Situated in Long street, this authentic dumpling restaurant is a taste of China in the heart of Cape Town. Everything is made-to-order by the chef and is served straight out of the steamer or pan so that you eat each dumpling while it’s still hot and fresh. Dumplings on offer include beef, lamb and chicken pot stickers which come served in threes with a dipping sauce. Traditional Chinese Char Su Bao stuffed with red bean paste is a popular choice and highly recommended by the waiter, as is the sweet and smoky pork bao. Both are served in single portions.
For something a little more filling and substantial, the slow-braised beef with jasmine rice is a delicious combination of fatty succulent beef and sticky fragrant rice. The spicy prawn laksa is a must-try for any seafood lover, the broth tastes of the ocean, and the prawns are served in the shell for maximum flavour delivery.
Dessert options comprise of homemade seasonal ice cream flavours, served by the scoop. The black sesame ice cream is a dark charcoal colour with an interesting, unfamiliar flavour. Perfect for a quick lunch outing or a relaxed dinner.
A selection of signature Chinese-inspired house cocktails are available. Try the green tea mojito or Shanghai iced tea with a vodka kick. Wine and beer are available, but the selection is limited. There is a wide range of Chinese teas available, as well as a selection of traditional coffee and Vietnamese coffee on offer too. Both can be served iced or with a scoop of ice cream.
Service is attentive, and the waiting time is dependent on how busy the restaurant is. Everything is made-to-order and is served as soon as it is ready. The open-plan kitchen reveals the tight kitchen space as well as the small number of chefs working at any given time.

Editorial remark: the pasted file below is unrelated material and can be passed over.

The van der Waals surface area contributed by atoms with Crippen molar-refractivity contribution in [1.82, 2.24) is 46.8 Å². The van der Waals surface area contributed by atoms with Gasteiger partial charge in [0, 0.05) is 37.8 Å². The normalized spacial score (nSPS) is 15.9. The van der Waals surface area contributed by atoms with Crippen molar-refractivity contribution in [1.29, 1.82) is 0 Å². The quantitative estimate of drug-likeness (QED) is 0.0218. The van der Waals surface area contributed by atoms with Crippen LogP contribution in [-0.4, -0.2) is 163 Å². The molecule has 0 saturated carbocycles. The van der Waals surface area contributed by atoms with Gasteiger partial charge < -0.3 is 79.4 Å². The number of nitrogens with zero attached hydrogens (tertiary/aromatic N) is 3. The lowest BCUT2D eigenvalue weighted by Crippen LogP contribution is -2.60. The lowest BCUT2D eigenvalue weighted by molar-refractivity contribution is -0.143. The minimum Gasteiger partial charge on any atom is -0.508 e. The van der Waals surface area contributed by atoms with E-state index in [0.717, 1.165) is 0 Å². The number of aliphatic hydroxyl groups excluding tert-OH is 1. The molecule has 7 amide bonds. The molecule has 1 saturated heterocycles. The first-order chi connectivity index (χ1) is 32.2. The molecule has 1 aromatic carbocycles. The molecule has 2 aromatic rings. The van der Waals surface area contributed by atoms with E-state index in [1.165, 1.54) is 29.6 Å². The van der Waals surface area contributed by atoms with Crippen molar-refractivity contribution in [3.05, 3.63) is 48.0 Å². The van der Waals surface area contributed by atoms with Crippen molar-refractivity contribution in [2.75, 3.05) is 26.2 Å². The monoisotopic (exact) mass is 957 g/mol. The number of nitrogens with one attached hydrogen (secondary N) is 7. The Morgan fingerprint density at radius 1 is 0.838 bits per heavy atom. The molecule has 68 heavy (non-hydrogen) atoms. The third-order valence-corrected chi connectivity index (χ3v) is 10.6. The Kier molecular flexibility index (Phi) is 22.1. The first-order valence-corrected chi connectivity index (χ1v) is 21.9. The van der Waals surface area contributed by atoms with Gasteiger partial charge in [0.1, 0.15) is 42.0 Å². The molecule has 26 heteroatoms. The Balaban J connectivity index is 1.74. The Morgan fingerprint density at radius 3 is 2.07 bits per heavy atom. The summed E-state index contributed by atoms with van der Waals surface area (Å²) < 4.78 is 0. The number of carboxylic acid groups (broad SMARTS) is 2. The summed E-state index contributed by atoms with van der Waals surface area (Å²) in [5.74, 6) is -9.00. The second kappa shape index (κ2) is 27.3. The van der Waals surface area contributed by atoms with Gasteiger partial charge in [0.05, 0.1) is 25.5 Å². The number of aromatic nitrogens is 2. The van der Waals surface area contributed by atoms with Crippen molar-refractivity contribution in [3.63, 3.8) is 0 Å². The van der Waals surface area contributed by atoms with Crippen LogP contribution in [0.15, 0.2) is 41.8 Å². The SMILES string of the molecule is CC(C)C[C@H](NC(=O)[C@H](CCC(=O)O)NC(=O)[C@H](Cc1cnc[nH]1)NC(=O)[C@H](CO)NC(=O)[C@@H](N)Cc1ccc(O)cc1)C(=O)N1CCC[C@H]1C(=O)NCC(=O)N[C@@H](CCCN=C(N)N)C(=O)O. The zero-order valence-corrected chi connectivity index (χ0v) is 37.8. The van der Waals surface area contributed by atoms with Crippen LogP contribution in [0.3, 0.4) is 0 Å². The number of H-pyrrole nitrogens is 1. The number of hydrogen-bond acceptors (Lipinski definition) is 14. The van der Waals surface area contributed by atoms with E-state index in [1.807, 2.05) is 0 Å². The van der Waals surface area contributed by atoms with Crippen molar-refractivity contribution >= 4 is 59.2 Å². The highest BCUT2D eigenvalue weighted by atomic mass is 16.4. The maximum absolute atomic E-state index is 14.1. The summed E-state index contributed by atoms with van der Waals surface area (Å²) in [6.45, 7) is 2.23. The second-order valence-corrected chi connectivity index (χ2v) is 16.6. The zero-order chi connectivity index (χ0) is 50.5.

The restaurant is modestly decorated, with Chinese lanterns hanging from the ceiling and the menu written on chalkboards that hang on the wall. Tables are small and plain with small stools, enough space for you to receive your order, eat it timeously and be on your way. Don’t expect to hang around for hours for a leisurely lunch or dinner.
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If casual dining is your thing, and authentic Asian taste is what you’re after, this little gem won’t disappoint. The philosophy of chef/owner Edmund Hung is to keep things simple, which allows fresh ingredients and that moreish umami flavour to live to their full potential. There are a few perennial fixtures on the blackboard menu, including the yummy chicken wontons, potstickers in a few variations – with a crisp crust, the way potstickers should be – and a cold sesame-noodle salad, which can be ordered with or without chicken and is always good. Keep an eye out for the tasty hawker tofu noodles. There’s usually a special of the day, and everything is served with the intension of sharing (though portions mostly come in threes), and it’s not difficult to work your way through the entire menu in one sitting. Don’t forgo dessert: the black-sesame ice cream is heavenly, especially if it’s served with the gently spiced citrus compote.
The BYO policy this place once had is now a thing of the past, and has made way for subtly flavoured cocktails such as green-tea mojitos, a succinct and reasonable wine list, and a couple of Asian beers.
The restaurant is small and the staff complement is limited to about two people to cater to the whole space, so when it’s busy don’t expect much of a discourse. However, orders are delivered to tables fresh and fast, and usually with a smile.
While the interior is pared down, it’s characteristic of what you would find at street-food establishments in Asia. That’s not to say it’s unappealing: slightly kitsch Kung Fu movie posters adorn the walls, and, combined with a great playlist –if you’re lucky, they may turn on the disco ball – it’s a cosy, friendly space.
There’s a number of vegetarian options on the list, making this a good choice for non-meat eaters.
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